It’s been well over a year since I’ve been here (well, closer to 18 months, really).  I’ll apologize for that now 🙂

The reality, though, is that it’s been a long, exhausting, and rewarding year and a half, and I’ve taken on some different responsibilities at work.  That’s taken up quite a bit of my time.  I decided I just needed to roll some of that time together with this blog.  Well, at least some of the fruits of that work.

We’ve just released the latest, greatest version of vSphere – vSphere 5.5  With a new version comes a need to upgrade.

Some of you may be using the vCenter Server Appliance.  There’s an Update feature in the appliance to help update from one version to another.  But right next to that in the management UI is a tab called Upgrade.  And that’s the process I’ve just stepped through for you.  Keep in mind here that I haven’t read any of the upgrade KBs (shame on me), but this is a relatively intuitive process, I think.  

Take a look at the video – it’s about 20 minutes long – some time has been shaved off; the entire process took me about an hour, but you don’t want to watch a bunch of silence and spinning wheels, do you?  I didn’t think so.

I will throw out a caveat (that I didn’t show onscreen) that I did have to regenerate the self-signed certificates before the Web Client worked properly.  

Test this process extensively before you try this in a production environment!! Please, don’t try this blindly!

I learned quite a bit during this process, and I hope it helps you a bit.

New Lab is here!

I’m a happy camper!  My new lab gear is in.

I believe we all need some kind of lab environment to play with, otherwise we just don’t learn the hands-on stuff nearly as well or as quickly.  Some employers have lab environments in which to test.  My employer is no different, but I prefer to have control over what I deploy, and when I deploy it.  That way I have no one to blame about anything but myself 🙂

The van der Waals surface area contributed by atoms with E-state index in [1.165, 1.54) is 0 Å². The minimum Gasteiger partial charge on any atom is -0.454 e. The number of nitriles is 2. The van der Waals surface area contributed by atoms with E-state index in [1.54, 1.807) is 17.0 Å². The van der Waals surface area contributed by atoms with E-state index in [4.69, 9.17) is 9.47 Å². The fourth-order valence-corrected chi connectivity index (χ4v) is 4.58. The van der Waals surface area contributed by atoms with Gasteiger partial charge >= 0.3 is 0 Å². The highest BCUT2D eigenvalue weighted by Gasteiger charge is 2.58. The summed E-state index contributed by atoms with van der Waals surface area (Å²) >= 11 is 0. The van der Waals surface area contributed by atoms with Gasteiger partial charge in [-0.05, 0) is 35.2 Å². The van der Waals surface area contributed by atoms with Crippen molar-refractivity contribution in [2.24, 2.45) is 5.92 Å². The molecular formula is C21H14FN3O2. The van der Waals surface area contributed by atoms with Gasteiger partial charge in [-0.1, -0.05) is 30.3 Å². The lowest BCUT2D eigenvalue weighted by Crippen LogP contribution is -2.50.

That said, I was running my lab in an old Dell Precision 390 with nothing but 4 cores, 8GB of RAM, and local storage.  That was great a couple of years ago when I put it together, but now, not so much.

The new gear is actually server-grade stuff.  And reasonably inexpensive, if you ask me.

For my storage, I stumbled on a great deal on a N40L Proliant MicroServer from HP.  after repurposing some disk I had laying around the house, I had a small, reasonable storage server.  I installed a bunch of SATA disk: 3 7200 RPM 500GB spindles and a 1TB 7200 RPM spindle in the built-in drive cage.  But that wasn’t quite enough for what I had in mind.  So I bought an IcyDock 4-bay 2.5″ drive chassis for the 5.25″ bay in the MicroServer, and added an IBM M1015 SAS/SATA PCI-e RAID controller to drive the 2.5″ devices.  I had an Intel 520 Series 120GB SSD (bought for the ESXi host, but it didn’t work out) and a WD Scorpio Black 750GB drive just hanging around.  So I added another SSD and Scorpio Black so I could mirror the devices and have some redundancy.

So there’s my SAN and NAS box.  I installed FreeNAS to a 16GB USB stick, and carved up 4 ZFS pools – platinum, gold, silver, and bronze.  Creative, I know LOL.

  • Platinum is a ZFS mirror of the 2 SSDs
  • Gold is a RAID-Z set of the 3 500GB spindles
  • Silver is a ZFS mirror of the 2 Scorpio Blacks
  • Bronze is a ZFS volume on the single 1TB spindle

ZFS Volumes

I debated on swapping Gold and Silver at length, but in the end, left the layout as described.